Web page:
Indonesia boasts some of the most unique wildlife in the world and is the place to go to see wild orangutans. The islands of Sumatra and Borneo are indeed the only places where you can find the great apes.
Borneo has one of the oldest rainforests in the world, and the Borneo jungle was long considered the ultimate adventure challenge. With this mystical aura and a unique species, it is no surprise we decided to head to Kalimantan which has four different national parks where to see orangutans.
The Wild Orangutans of Kutai National Park
We chose Kutai National Park to see the great wild apes and spent three days and two nights there. About 600 wild orangutans live throughout Kutai National Park, with 30 within 5 square kilometers ( 2 sq. miles) of the lodge. Though the population of the park decreased sharply in the early 2000s, recent data shows the number has been growing to about 2,000. Indeed, new babies are born every year, each female bringing a new baby every seven years.
During our stay, we had the chance to see orangutans every time we went on a hike. We were thrilled to see our first orangutang, and could not believe our luck at each new encounter. They even came to the compound, where we saw one two mornings in a row.
We met two different families. One family of four had a mother, a male, a young of about 15 years, and young baby of about 1.5 years. Babies usually stay very close the first three years, then relatively close for another three. The adolescent was somewhat aggressive, shuffling branches around at our sight, and sending branches towards our direction. We tracked back to give it space and let him cool down.
The families change their location every day, as they like to stay in clean nests every night. So every day, every hike, you need to search for the groups again.
The other family was quieter and did not mind our presence. Instead, we enjoyed a ballet performance from the young baby. That little one was a definite character, and we loved watching him interact with his mum.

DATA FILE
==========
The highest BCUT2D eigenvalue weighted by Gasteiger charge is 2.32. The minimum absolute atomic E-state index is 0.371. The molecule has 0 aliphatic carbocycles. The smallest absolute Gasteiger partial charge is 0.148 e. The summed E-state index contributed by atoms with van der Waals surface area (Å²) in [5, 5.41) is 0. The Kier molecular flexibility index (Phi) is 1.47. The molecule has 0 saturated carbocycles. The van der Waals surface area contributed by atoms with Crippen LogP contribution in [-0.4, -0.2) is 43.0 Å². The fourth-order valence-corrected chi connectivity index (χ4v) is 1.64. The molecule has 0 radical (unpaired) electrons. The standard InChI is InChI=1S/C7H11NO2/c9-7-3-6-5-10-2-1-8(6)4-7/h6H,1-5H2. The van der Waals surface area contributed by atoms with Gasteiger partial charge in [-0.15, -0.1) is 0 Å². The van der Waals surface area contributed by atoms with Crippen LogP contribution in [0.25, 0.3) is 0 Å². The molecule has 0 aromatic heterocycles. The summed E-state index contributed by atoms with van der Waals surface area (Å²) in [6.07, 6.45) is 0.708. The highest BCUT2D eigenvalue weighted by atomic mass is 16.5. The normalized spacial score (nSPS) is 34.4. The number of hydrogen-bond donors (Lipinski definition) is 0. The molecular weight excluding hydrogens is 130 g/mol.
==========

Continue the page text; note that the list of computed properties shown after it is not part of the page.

Wild Orangutans’ Jungle Habitat
The orangutans like to eat ripe fruits, figs, but also bark, leaves, and sometimes even termites. Some of the fruits had a shell, which the orangutans would crunch with their strong jaws. Our ranger Udin was listening to these sounds, that would indicate an animal was nearby. We quickly learned to identify that distinctive sound ourselves, and soon found wild orangutans in a tall sangkwang tree.
These are usually very tall and large trees and offer protection and habitats to the wild animals. We spent about two hours with this group of orangutans. They stayed close to that one tree, moving from branches to branches, nibbling on fruits. One younger separated from the group after a while, jumping from one tree to the other and hanging from the flexible branches.
The orangutans also like to chew on the branches of the young acacia trees to drink the milky sap.
The last morning, a young male moved through the nearby trees and settled in a neesia tree. Many of the fruits were ripe for the taking, and the orangutan feasted on these while seated on the top branch. We observed for about one hour, while it gently ate its way around.
He then left, crossing over the high walkway, hanging in the bamboo trees before disappearing into the jungle. Orangutans are such large animals, both fast and slow at the same time. Fast to move from tree to tree, but slow and deliberate in their constant movements.
Getting Close, Too Close
These three days watching the wild orangutans gave us great insights into their habitats and habits.
It was remarkable to observe them in relatively closed up conditions, where they stay, play, eat, sleep.
One of the key features of Kutai National Park is that the apes here are entirely wild animals, not reintroduced as it is the case in other national parks.
While it is disheartening to see how limited their space is due to deforestation, it was also impressive to see how close they let humans approach. Most of them show no fear of people, probably a sign how respectful the park treats them. However, it also shows how accustomed they became. Maybe not a good sign in case of poaching, an issue the parks also faces in some areas. A clear sign of human impacts on the natural habitats and animal behavior.
A guide to travel to Kutai National Park will be available shortly. Stay tuned for more by signing to our newsletter!
Interested in other wildlife encounters? Find out about meeting Moutain Gorillas in Rwanda, or whale-watching in Sri Lanka. Click here for more posts on adventure travel in Indonesia, or to follow us on our round-the-world trip!